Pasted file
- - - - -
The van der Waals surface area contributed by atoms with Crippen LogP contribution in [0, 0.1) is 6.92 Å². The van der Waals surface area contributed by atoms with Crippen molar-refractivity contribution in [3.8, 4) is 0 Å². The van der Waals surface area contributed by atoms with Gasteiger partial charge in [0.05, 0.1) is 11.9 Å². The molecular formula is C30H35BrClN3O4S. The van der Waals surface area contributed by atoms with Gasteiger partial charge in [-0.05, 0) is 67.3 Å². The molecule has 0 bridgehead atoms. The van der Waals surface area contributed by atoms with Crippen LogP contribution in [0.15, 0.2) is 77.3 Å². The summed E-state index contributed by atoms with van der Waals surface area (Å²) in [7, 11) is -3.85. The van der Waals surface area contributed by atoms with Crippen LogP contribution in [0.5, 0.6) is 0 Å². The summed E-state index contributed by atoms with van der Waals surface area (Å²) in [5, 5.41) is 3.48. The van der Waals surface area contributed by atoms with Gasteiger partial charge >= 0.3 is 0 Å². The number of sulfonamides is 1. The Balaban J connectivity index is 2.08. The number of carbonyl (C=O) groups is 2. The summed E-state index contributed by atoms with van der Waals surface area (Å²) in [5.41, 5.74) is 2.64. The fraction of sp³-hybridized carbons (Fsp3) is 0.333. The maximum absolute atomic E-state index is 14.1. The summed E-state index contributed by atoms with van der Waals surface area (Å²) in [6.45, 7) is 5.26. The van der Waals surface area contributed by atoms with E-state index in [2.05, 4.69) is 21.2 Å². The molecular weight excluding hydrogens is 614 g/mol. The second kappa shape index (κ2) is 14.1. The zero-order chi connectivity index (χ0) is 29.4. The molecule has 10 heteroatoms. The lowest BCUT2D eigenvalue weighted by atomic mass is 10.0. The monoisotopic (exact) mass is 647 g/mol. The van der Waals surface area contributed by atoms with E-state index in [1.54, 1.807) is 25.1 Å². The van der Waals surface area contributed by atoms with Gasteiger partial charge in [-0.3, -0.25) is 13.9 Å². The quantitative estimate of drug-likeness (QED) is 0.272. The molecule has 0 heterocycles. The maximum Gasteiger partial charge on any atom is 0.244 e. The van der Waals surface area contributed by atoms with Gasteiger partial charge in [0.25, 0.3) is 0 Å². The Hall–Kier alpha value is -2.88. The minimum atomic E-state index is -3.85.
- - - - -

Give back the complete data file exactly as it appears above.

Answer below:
The van der Waals surface area contributed by atoms with Crippen LogP contribution in [0, 0.1) is 6.92 Å². The van der Waals surface area contributed by atoms with Crippen molar-refractivity contribution in [3.8, 4) is 0 Å². The van der Waals surface area contributed by atoms with Gasteiger partial charge in [0.05, 0.1) is 11.9 Å². The molecular formula is C30H35BrClN3O4S. The van der Waals surface area contributed by atoms with Gasteiger partial charge in [-0.05, 0) is 67.3 Å². The molecule has 0 bridgehead atoms. The van der Waals surface area contributed by atoms with Crippen LogP contribution in [0.15, 0.2) is 77.3 Å². The summed E-state index contributed by atoms with van der Waals surface area (Å²) in [7, 11) is -3.85. The van der Waals surface area contributed by atoms with Crippen LogP contribution in [0.5, 0.6) is 0 Å². The summed E-state index contributed by atoms with van der Waals surface area (Å²) in [5, 5.41) is 3.48. The van der Waals surface area contributed by atoms with Gasteiger partial charge >= 0.3 is 0 Å². The number of sulfonamides is 1. The Balaban J connectivity index is 2.08. The number of carbonyl (C=O) groups is 2. The summed E-state index contributed by atoms with van der Waals surface area (Å²) in [5.41, 5.74) is 2.64. The fraction of sp³-hybridized carbons (Fsp3) is 0.333. The maximum absolute atomic E-state index is 14.1. The summed E-state index contributed by atoms with van der Waals surface area (Å²) in [6.45, 7) is 5.26. The van der Waals surface area contributed by atoms with E-state index in [2.05, 4.69) is 21.2 Å². The molecular weight excluding hydrogens is 614 g/mol. The second kappa shape index (κ2) is 14.1. The zero-order chi connectivity index (χ0) is 29.4. The molecule has 10 heteroatoms. The lowest BCUT2D eigenvalue weighted by atomic mass is 10.0. The monoisotopic (exact) mass is 647 g/mol. The van der Waals surface area contributed by atoms with E-state index in [1.54, 1.807) is 25.1 Å². The van der Waals surface area contributed by atoms with Gasteiger partial charge in [-0.3, -0.25) is 13.9 Å². The quantitative estimate of drug-likeness (QED) is 0.272. The molecule has 0 heterocycles. The maximum Gasteiger partial charge on any atom is 0.244 e. The van der Waals surface area contributed by atoms with Gasteiger partial charge in [0.25, 0.3) is 0 Å². The Hall–Kier alpha value is -2.88. The minimum atomic E-state index is -3.85.